Yesterday I took part in a workshop held at The Royal College of Obstetricians and Gynaecologists. It was a group of around 30 women who were there to discuss what should and shouldn’t be included in the new curriculum for O&G’s.
Bizarrely the first person I spoke to knew the team at Bath. She was involved in the workshop due to being a carrier of the BRCA gene, a gene that is responsible for causing many breast and ovarian cancers. She works for the wonderful Eve Appeal. Definitely a fated meeting! Other women I spoke to were experts in fertility, endometriosis, eptopic pregnancies, menopause and miscarriage, many other experiences were represented. The breadth of O&G services being wide and varied.
It was a very interesting day and we discussed what we wanted our O&G’s to know, do and be like. We debated widely if compassion and caring can be learnt. Where menopuase specialism should sit; general practice or O&G. The lady who I met first said to me at lunch that her group was very ‘Obs heavy’ The experiences of her group members being very firmly concerned with matters of pregnancy and birth, Conversely my group had no one in it whose main areas of experience were in these areas. This, I believe led to a balanced input of what is important to be included in the curriculum.
It was interesting to note that on the RCOG website under Gynae oncology it states cancers of the uterus, fallopian tubes and ovaries. If RCOG cant mention cervical, vulval and vaginal how are we going to increase knowledge of 3 of the main gynaecological cancers. I’ve just been offered an interview to be part of a working party for NCRI (National Cancer research Institute) Even their sub group is called ‘Cervical/Vulval’ Where are the vaginas??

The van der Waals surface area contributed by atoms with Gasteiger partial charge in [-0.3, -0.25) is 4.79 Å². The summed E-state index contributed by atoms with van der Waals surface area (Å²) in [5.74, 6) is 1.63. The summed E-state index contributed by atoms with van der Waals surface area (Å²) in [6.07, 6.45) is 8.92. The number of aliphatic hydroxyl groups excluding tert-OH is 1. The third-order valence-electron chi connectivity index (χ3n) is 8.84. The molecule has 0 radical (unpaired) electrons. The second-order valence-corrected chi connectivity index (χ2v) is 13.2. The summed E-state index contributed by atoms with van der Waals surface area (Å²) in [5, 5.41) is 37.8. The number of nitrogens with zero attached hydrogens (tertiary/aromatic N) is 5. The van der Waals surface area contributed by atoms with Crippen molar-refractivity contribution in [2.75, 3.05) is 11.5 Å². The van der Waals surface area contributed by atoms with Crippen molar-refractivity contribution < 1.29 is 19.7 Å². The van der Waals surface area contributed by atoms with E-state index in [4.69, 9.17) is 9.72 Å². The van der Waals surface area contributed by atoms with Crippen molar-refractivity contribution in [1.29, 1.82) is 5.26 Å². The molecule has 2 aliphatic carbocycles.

There was mention of the importance of calling our genitalia by its proper name and medics doing the same. So why is vagina still apparently a dirty word?
I was surprised to hear that sexual health doesn’t come under the O&G heading. Yep, they’ll help you give birth, help you get pregnant if you can’t, end an unwanted pregnancy, look after your unborn baby, look after your womb and ovaries, your vagina, vulva and cervix but only, it seems, if its not to do with it being used sexually. Contraception/STI’s/psychosexual problems don’t currently come under their remit. Seems a little daft to me. Are we are still in Victorian times where we don’t acknowledge that vaginas are far more often used for sex than giving birth. So many women who suffer long term sexual problems from O&G interventions.
It was interesting to note the portraits of past leaders of the college adorning the walls and the names on wooden plaques were overwhelmingly male….except for a lady called Hilda in the 1940’s. Hilda you are probably long gone but I raised my orange juice to you at lunch! Don’t mistake me for one of the many who believe all O&G’s should be female. I was incredibly lucky to have had excellent care from male consultants. But its clear in my eyes that a speciality that is all about women (and the few transexual members who now identify as men) it clearly needs far more female input.
There was also a lot of talk about being treated holistically. Women who have had various issues that were each treated in isolation rather than seeing if they could be treated as a whole. There was also an overriding consensus that anything O&G related can leave us feeling vulnerable and violated. This can often lead to women avoiding further treatment/examinations. From toddler hood we are taught that this area is private. I think there must be more awareness of how mentally and emotionally challenging O&G interventions are; the longer lasting implications. Many women blame not attending their cervical screening on traumatic births or interventions for example.
Another aspect I feel could be changed is currently the soft skills (rather than the clinical skills) are also assessed by other medical professionals. I strongly believe that this should be done by lay people if not exclusively then collaboratively. Does that assessing tutor really know what it is like to be told you’ve lost a baby, have cancer, need a cesarean, are unlikely to conceive?
I hope the input the college gained from us all will be useful to them.
Now for Foo Fighters at Glastonbury!